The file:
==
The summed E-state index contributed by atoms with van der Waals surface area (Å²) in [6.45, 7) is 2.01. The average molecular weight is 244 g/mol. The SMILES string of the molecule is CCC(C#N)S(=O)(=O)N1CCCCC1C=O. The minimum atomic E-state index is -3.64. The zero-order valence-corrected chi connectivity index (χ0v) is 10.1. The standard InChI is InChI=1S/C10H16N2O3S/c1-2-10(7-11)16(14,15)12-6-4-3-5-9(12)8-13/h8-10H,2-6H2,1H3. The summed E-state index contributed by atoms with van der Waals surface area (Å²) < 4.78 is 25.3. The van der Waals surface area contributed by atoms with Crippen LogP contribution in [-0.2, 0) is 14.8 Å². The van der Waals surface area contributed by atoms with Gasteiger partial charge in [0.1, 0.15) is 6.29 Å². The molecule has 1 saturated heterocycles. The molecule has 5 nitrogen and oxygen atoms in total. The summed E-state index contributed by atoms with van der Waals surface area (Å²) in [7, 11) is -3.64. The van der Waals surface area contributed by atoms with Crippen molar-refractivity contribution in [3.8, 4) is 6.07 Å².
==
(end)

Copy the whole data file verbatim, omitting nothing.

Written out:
The summed E-state index contributed by atoms with van der Waals surface area (Å²) in [6.45, 7) is 2.01. The average molecular weight is 244 g/mol. The SMILES string of the molecule is CCC(C#N)S(=O)(=O)N1CCCCC1C=O. The minimum atomic E-state index is -3.64. The zero-order valence-corrected chi connectivity index (χ0v) is 10.1. The standard InChI is InChI=1S/C10H16N2O3S/c1-2-10(7-11)16(14,15)12-6-4-3-5-9(12)8-13/h8-10H,2-6H2,1H3. The summed E-state index contributed by atoms with van der Waals surface area (Å²) < 4.78 is 25.3. The van der Waals surface area contributed by atoms with Crippen LogP contribution in [-0.2, 0) is 14.8 Å². The van der Waals surface area contributed by atoms with Gasteiger partial charge in [0.1, 0.15) is 6.29 Å². The molecule has 1 saturated heterocycles. The molecule has 5 nitrogen and oxygen atoms in total. The summed E-state index contributed by atoms with van der Waals surface area (Å²) in [7, 11) is -3.64. The van der Waals surface area contributed by atoms with Crippen molar-refractivity contribution in [3.8, 4) is 6.07 Å².